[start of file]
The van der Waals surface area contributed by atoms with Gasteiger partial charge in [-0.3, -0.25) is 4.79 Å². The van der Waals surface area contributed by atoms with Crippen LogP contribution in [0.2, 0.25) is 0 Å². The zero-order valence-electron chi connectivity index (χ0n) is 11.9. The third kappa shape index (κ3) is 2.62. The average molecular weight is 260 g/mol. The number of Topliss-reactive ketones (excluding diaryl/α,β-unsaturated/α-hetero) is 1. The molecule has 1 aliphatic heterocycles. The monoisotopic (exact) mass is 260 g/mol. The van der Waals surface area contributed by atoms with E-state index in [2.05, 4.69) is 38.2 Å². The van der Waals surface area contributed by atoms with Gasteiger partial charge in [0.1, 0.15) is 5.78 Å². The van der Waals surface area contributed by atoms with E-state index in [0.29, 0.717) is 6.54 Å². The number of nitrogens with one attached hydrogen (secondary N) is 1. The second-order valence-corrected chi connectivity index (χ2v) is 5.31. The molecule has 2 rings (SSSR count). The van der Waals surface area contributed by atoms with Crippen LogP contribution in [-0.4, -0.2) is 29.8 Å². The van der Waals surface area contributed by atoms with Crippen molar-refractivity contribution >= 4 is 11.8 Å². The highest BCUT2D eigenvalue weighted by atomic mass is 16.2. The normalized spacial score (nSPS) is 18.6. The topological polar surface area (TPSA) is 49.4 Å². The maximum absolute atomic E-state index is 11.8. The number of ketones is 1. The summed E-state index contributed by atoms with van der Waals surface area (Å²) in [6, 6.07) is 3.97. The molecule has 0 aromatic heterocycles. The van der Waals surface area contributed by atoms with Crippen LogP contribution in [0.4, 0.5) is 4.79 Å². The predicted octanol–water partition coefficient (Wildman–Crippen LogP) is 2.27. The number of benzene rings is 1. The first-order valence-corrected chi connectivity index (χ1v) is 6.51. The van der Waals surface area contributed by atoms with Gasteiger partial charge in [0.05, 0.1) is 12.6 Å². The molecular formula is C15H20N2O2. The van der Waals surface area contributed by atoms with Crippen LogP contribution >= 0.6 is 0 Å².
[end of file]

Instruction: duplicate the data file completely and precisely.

The van der Waals surface area contributed by atoms with Gasteiger partial charge in [-0.3, -0.25) is 4.79 Å². The van der Waals surface area contributed by atoms with Crippen LogP contribution in [0.2, 0.25) is 0 Å². The zero-order valence-electron chi connectivity index (χ0n) is 11.9. The third kappa shape index (κ3) is 2.62. The average molecular weight is 260 g/mol. The number of Topliss-reactive ketones (excluding diaryl/α,β-unsaturated/α-hetero) is 1. The molecule has 1 aliphatic heterocycles. The monoisotopic (exact) mass is 260 g/mol. The van der Waals surface area contributed by atoms with E-state index in [2.05, 4.69) is 38.2 Å². The van der Waals surface area contributed by atoms with Gasteiger partial charge in [0.1, 0.15) is 5.78 Å². The van der Waals surface area contributed by atoms with E-state index in [0.29, 0.717) is 6.54 Å². The number of nitrogens with one attached hydrogen (secondary N) is 1. The second-order valence-corrected chi connectivity index (χ2v) is 5.31. The molecule has 2 rings (SSSR count). The van der Waals surface area contributed by atoms with Crippen LogP contribution in [-0.4, -0.2) is 29.8 Å². The van der Waals surface area contributed by atoms with Crippen molar-refractivity contribution >= 4 is 11.8 Å². The highest BCUT2D eigenvalue weighted by atomic mass is 16.2. The normalized spacial score (nSPS) is 18.6. The topological polar surface area (TPSA) is 49.4 Å². The maximum absolute atomic E-state index is 11.8. The number of ketones is 1. The summed E-state index contributed by atoms with van der Waals surface area (Å²) in [6, 6.07) is 3.97. The molecule has 0 aromatic heterocycles. The van der Waals surface area contributed by atoms with Crippen LogP contribution in [0.4, 0.5) is 4.79 Å². The predicted octanol–water partition coefficient (Wildman–Crippen LogP) is 2.27. The number of benzene rings is 1. The first-order valence-corrected chi connectivity index (χ1v) is 6.51. The van der Waals surface area contributed by atoms with Gasteiger partial charge in [0.05, 0.1) is 12.6 Å². The molecular formula is C15H20N2O2. The van der Waals surface area contributed by atoms with Crippen LogP contribution >= 0.6 is 0 Å².